Comparing Morphology and Molecules to Evaluate Phylogenetic Inference

  • Leah Callender-Crowe

Student thesis: Phd


Phylogenetics, the reconstruction of evolutionary relationships between species, underpins evolutionary biology. These relationships are most often inferred from either or both morphology and molecules, but molecular data are often preferred because of the objective atomization and large number of characters, the relative neutrality of some genomic regions and the sophisticated statistical techniques that these benefits allow. Morphology, by contrast, remains relatively neglected. However, morphological data remain essential, particularly for the phylogenetic placement of fossil species for which no molecular data are available. Morphology nevertheless suffers from issues such convergence and non-independence of traits, the extent and distribution of which remain largely unknown. In this thesis I compare osteological, dental and other partitions of morphological data in tetrapods, using molecular trees as a benchmark. I assess differences in levels of homoplasy, ages of character transition, tree-based correlations and internal consistency. To do this, I compute the retention index of characters and partitions on molecular trees, perform ancestral state reconstructions to estimate character transition ages, apply correlated and uncorrelated models of character pair evolution, perform cluster analyses, and build trees using subsets of data. I find heterogeneity between these partitions, both with and without respect to molecular trees. Specifically, I find that osteological characters are more homoplasious and transition earlier than either dental or soft characters. Further, characters are more correlated within partitions than between partitions. These results highlight the importance of partitions, implying differences in convergence, evolutionary rates and integration between different morphological subsets. As well as shedding light on the nature of morphological evolution in tetrapods, these results have important implications for phylogenetic inference, and suggest the need for careful consideration of the properties of morphological data when reconstructing evolutionary history. Specifically, composite coding and partitioning may be necessary in model-based approaches.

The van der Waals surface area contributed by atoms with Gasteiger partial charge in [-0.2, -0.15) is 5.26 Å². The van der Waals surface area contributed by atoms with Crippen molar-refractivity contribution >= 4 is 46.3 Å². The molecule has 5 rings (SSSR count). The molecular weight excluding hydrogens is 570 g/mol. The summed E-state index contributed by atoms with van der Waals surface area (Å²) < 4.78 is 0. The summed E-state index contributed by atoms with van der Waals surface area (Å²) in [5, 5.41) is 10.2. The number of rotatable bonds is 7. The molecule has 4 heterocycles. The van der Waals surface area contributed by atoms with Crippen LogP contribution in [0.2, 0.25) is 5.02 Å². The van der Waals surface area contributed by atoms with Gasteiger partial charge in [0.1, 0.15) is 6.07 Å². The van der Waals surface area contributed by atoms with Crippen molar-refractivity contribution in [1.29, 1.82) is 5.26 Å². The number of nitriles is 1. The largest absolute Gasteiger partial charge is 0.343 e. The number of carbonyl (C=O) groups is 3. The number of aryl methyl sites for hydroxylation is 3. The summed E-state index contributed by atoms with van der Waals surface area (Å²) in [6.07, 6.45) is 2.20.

Date of Award1 Aug 2020
Original languageEnglish
Awarding Institution
  • The University of Manchester
SupervisorChris Klingenberg (Supervisor), David Robertson (Supervisor) & Robert Sansom (Supervisor)

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